[Photo credit: Seattle Works]
Volunteering offers many benefits, from connecting with the community to learning new skills, but what drives a techie to give their time? Washington Technology Industry Association (WTIA) decided to find out.
We checked in with three organizations that work with a large numbers of volunteers who are members of Seattle’s tech community: Seattle Works, United Way of King County, and Social Venture Partners.
Despite the large population of workers, we landed on several common themes.
Reason #1: To Connect
Seattle is known for its large influx of tech transplants. People flock to the Emerald City for a variety of career opportunities, from small startups to behemoth corporations.
“Tech folk who have just moved to Seattle are frequently painted as new, not connected to their local community,” said Liahann Bannerman, Volunteer Center Director at United Way of King County (UWKC). “I don’t necessarily see that. I see a lot of people that are striving to connect with the community, and make this place somewhere to live beyond their first job.”
Other techies are looking to find people they can relate to and connect with.
Ben Reuler, Executive Director at Seattle Works, said “Seattle is one of the fastest growing cities in the United States. Millennials are coming in droves. Many people are new to this region; no roots, no networks, no real history to the community. Many are 35 and under. There is a deep motivation to act locally and connect with the community, and answer the yearning for human connection and sense of purpose.”
Reason #2: To Find Variety and Meaning
Bannerman said many tech volunteers like to use skills different from what they use during their day job.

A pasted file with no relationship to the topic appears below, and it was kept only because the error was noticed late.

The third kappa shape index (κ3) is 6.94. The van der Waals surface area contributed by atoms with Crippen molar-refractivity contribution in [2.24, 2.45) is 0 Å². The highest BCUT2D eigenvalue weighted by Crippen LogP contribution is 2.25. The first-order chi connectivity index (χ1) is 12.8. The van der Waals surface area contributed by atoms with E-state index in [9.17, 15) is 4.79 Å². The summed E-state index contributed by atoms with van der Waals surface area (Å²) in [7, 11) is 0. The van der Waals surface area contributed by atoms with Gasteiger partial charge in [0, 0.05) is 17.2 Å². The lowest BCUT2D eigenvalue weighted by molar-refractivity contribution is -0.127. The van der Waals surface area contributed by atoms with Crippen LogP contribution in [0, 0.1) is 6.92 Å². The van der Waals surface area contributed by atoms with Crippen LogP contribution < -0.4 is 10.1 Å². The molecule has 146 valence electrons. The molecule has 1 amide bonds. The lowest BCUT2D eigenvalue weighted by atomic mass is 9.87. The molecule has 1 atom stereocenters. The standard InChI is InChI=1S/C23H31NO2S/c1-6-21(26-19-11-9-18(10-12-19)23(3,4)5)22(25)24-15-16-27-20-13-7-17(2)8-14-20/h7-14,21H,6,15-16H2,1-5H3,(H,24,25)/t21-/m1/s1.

“If you’re coding all day, you might want to dig in the garden for a nonprofit,” said Bannerman. “Tech workers don’t want to keep doing tech things. They want to use some muscles that don’t require them to sit in a chair. A good variety can lead to being around other volunteers, meeting new people, and getting introduced to people outside of tech.”
UWKC’s income tax program trains people to help with low-income free tax credit preparation. Volunteers get to have a face-to-face interaction with people seeking the tax credit and help them understand it. This program results in many people being able to access an earned income tax credit.
“These volunteers get to have a direct, personal experience,” Bannerman said. “There’s that opportunity to see the result at the end, and for many nonprofits thats hard. The more that you can show the result, the stronger the connection to the volunteers. You’re dealing with human beings here.”
Natural curiosity is another driver for techies.
Rebecca Stephens, who leads partner engagement and fundraising efforts for Social Venture Partners Seattle, says the opportunity to learn something new motivates techies to volunteer.
“There’s a lot of educational opportunities when working with SVP,” said Stephens. “We’d prefer volunteers that have a sense of wanting to learn about new skills that can lead to helping others.”
Reason #3: To Problem Solve
Volunteering is an opportunity to make change and Stephens said volunteers from tech typically want to provide solutions.
“What we’ve found in tech employees is that they’re builders and problem-solvers,” she said. “They have a want to be engaged with an organization that will share the challenges that they are having.”
Bannerman believes that techies like tackling difficult issues.
“Volunteers don’t just want projects that are the easiest tasks or something anyone with opposable thumbs can do,” she said “They really want to utilize their skills to the fullest.”
Many people in tech are natural innovators, looking to solve issues using innovation. But from time to time, it may get in the way of understanding why an organization operates in a way that they themselves may not see as ideal.
“There’s a strong desire for tech employees to use innovative technology to disrupt the local market,” Stephens said. “To do this in a different better way, you need to understand the context that nonprofits operate in, the complexity of the sector. We encourage partners to use a systems lens; there’s a reason this system process exists to address issues.”
To learn more about volunteer opportunities, start your search at Giving Compass.
Original contribution by Julie Pham, Vice President, Community Engagement & Marketing at WTIA
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